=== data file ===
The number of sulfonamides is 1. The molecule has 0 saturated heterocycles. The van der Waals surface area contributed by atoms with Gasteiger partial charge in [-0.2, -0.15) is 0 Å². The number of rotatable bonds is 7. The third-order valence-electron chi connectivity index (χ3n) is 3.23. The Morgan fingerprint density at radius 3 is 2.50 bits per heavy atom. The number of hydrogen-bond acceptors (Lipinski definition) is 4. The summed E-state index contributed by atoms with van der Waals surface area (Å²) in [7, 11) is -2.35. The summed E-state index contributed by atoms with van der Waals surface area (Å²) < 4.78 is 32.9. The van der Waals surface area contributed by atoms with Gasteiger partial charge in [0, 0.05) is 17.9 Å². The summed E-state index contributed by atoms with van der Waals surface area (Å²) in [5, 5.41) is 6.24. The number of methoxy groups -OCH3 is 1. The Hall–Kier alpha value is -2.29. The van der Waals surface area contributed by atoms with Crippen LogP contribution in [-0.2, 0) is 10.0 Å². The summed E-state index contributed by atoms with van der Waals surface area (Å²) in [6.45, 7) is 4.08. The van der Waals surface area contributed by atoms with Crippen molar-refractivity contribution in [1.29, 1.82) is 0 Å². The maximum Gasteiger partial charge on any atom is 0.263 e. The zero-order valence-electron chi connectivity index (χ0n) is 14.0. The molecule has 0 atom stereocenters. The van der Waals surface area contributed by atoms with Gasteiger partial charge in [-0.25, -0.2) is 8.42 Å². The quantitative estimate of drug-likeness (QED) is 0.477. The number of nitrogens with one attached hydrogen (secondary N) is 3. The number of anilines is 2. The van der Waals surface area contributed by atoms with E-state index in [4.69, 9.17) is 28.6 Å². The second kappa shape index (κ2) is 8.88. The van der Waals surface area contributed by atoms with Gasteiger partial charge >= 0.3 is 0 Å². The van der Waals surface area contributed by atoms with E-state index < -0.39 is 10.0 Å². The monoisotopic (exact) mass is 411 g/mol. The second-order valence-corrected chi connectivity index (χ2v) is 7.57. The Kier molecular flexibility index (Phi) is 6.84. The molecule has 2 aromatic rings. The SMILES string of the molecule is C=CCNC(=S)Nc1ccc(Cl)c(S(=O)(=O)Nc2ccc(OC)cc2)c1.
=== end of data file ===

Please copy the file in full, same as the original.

The number of sulfonamides is 1. The molecule has 0 saturated heterocycles. The van der Waals surface area contributed by atoms with Gasteiger partial charge in [-0.2, -0.15) is 0 Å². The number of rotatable bonds is 7. The third-order valence-electron chi connectivity index (χ3n) is 3.23. The Morgan fingerprint density at radius 3 is 2.50 bits per heavy atom. The number of hydrogen-bond acceptors (Lipinski definition) is 4. The summed E-state index contributed by atoms with van der Waals surface area (Å²) in [7, 11) is -2.35. The summed E-state index contributed by atoms with van der Waals surface area (Å²) < 4.78 is 32.9. The van der Waals surface area contributed by atoms with Gasteiger partial charge in [0, 0.05) is 17.9 Å². The summed E-state index contributed by atoms with van der Waals surface area (Å²) in [5, 5.41) is 6.24. The number of methoxy groups -OCH3 is 1. The Hall–Kier alpha value is -2.29. The van der Waals surface area contributed by atoms with Crippen LogP contribution in [-0.2, 0) is 10.0 Å². The summed E-state index contributed by atoms with van der Waals surface area (Å²) in [6.45, 7) is 4.08. The van der Waals surface area contributed by atoms with Crippen molar-refractivity contribution in [1.29, 1.82) is 0 Å². The maximum Gasteiger partial charge on any atom is 0.263 e. The zero-order valence-electron chi connectivity index (χ0n) is 14.0. The molecule has 0 atom stereocenters. The van der Waals surface area contributed by atoms with Gasteiger partial charge in [-0.25, -0.2) is 8.42 Å². The quantitative estimate of drug-likeness (QED) is 0.477. The number of nitrogens with one attached hydrogen (secondary N) is 3. The number of anilines is 2. The van der Waals surface area contributed by atoms with E-state index in [4.69, 9.17) is 28.6 Å². The second kappa shape index (κ2) is 8.88. The van der Waals surface area contributed by atoms with Gasteiger partial charge >= 0.3 is 0 Å². The van der Waals surface area contributed by atoms with E-state index < -0.39 is 10.0 Å². The monoisotopic (exact) mass is 411 g/mol. The second-order valence-corrected chi connectivity index (χ2v) is 7.57. The Kier molecular flexibility index (Phi) is 6.84. The molecule has 2 aromatic rings. The SMILES string of the molecule is C=CCNC(=S)Nc1ccc(Cl)c(S(=O)(=O)Nc2ccc(OC)cc2)c1.